Mississippi’s Haley Barbour Center for Manufacturing Excellence Offers the Only Undergraduate Program of Its Kind
Situated in the heart of the University of Mississippi (Ole Miss) campus, the Haley Barbour Center for Manufacturing Excellence (CME) provides a world-class education for some of the brightest candidates across the country entering the manufacturing industry, producing some of the best graduating candidates for Mississippi’s world-class manufacturing community.
Says Associate Director Ryan Miller, “One of the successes of our program comes from the collision of the academic, the theoretical, and the practical. We are eliminating the disconnects in manufacturing between leadership, engineers, factory floor workers, marketing, finance, and other manufacturing roles by using team-based projects to push students in real-world, critical, group tasks, and in practical production.”
A Right Start to Success
Less than 10 years old, the program was conceived by former Governor Haley Barbour, former Chancellor Robert Khayat, and Toyota, with participation by aligned state organizations including the Mississippi Manufacturers Association. Although Toyota was a major contributor, the goal of the center for all parties was to represent the manufacturing industry as a whole, not just from an automobile manufacturing perspective.
The program was designed to complement engineering and business degrees, allowing business and accountancy students to earn a minor and engineering students to acquire a degree emphasis after completing the coursework to accompany their major.
The CME program launched in 2010 with an inaugural class of 27 students. Today the CME reviews approximately 200 applications for 50 openings in the program each year, and in any given semester there are approximately 185-200 active students in the CME student body.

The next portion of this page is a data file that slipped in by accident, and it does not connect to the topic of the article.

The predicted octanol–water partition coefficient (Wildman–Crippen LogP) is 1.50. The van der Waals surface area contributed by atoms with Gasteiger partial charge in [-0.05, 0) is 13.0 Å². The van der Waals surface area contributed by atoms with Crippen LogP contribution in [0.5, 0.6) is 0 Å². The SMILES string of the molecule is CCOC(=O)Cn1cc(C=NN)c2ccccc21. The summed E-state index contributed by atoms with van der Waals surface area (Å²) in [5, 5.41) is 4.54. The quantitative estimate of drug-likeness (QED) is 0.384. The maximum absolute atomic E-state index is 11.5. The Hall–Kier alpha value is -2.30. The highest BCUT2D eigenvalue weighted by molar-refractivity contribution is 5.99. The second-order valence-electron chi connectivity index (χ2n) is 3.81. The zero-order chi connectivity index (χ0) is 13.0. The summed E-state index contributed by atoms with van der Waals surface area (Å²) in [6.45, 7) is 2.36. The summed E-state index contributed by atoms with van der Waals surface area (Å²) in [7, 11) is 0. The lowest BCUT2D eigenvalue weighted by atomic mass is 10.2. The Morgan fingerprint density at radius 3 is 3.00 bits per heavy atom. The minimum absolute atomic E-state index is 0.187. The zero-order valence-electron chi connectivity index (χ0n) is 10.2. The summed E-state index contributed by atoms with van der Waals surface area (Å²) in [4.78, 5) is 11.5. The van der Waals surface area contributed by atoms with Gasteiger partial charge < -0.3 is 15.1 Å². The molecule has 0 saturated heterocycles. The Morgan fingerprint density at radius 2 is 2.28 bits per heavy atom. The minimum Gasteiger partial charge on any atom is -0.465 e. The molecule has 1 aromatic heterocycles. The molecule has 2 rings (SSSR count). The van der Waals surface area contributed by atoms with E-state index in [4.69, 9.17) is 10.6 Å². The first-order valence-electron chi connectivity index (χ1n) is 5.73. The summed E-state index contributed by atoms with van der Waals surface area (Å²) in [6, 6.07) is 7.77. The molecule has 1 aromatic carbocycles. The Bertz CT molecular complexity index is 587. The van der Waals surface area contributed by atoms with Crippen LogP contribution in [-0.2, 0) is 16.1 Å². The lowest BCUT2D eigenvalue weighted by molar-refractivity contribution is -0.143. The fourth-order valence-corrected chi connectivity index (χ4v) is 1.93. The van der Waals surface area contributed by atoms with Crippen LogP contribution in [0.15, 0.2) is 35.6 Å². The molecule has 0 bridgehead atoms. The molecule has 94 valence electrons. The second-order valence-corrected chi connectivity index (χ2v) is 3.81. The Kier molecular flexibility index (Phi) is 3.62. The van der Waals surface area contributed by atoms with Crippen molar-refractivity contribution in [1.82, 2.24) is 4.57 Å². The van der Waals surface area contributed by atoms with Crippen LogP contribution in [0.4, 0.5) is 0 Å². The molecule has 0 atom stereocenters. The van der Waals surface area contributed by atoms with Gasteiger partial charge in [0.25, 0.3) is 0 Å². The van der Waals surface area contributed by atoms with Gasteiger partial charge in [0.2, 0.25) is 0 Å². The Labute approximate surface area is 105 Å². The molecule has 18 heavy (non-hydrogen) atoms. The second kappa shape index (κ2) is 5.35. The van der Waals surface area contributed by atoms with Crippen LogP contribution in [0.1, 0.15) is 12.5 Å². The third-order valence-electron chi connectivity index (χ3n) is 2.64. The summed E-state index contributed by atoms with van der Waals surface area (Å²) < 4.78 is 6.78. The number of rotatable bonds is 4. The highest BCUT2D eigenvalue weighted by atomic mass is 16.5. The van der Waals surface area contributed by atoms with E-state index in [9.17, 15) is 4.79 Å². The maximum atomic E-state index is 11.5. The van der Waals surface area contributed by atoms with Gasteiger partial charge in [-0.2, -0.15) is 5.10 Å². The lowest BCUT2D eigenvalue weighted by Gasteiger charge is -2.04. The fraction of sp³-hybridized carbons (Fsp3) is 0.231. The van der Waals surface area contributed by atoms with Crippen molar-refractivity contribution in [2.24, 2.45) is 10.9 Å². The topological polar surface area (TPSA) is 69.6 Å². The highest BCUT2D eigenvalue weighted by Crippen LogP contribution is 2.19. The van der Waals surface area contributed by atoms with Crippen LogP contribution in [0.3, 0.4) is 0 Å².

The fully developed program now attracts students and instructors locally, nationally, and internationally. Local recruiting efforts begin early, with elementary and middle school students who participate in a program called “Make It Mississippi.” Through active engagement, recruiters are able to observe student character traits like teamwork, leadership, and problem-solving skills, essential traits the recruiters are seeking in future candidates for the CME. Candidates are tracked through their academic career and recruited out of high school.
The Center for Manufacturing Excellence program boasts a retention rate of over 85%, which is rare among academic programs that are normally susceptible to the flexible commitments and changing focuses of an undergraduate population.
World-Class Education in Context
The center is designed to provide real-life manufacturing experiences for students from three different schools on the campus — Engineering (Mechanical, Chemical, and General Engineering), Business (Marketing, Finance, and Management), and Accountancy (a top 10 program in the nation). The program brings the three student tracks together in their curricular studies and, ultimately, in manufacturing teams.
Students attend classes and conduct project work in the 47,000-square-foot CME facility, that features modern classrooms, administration offices, and other manufacturing-focused facilities surrounding a 12,000-square-foot factory floor.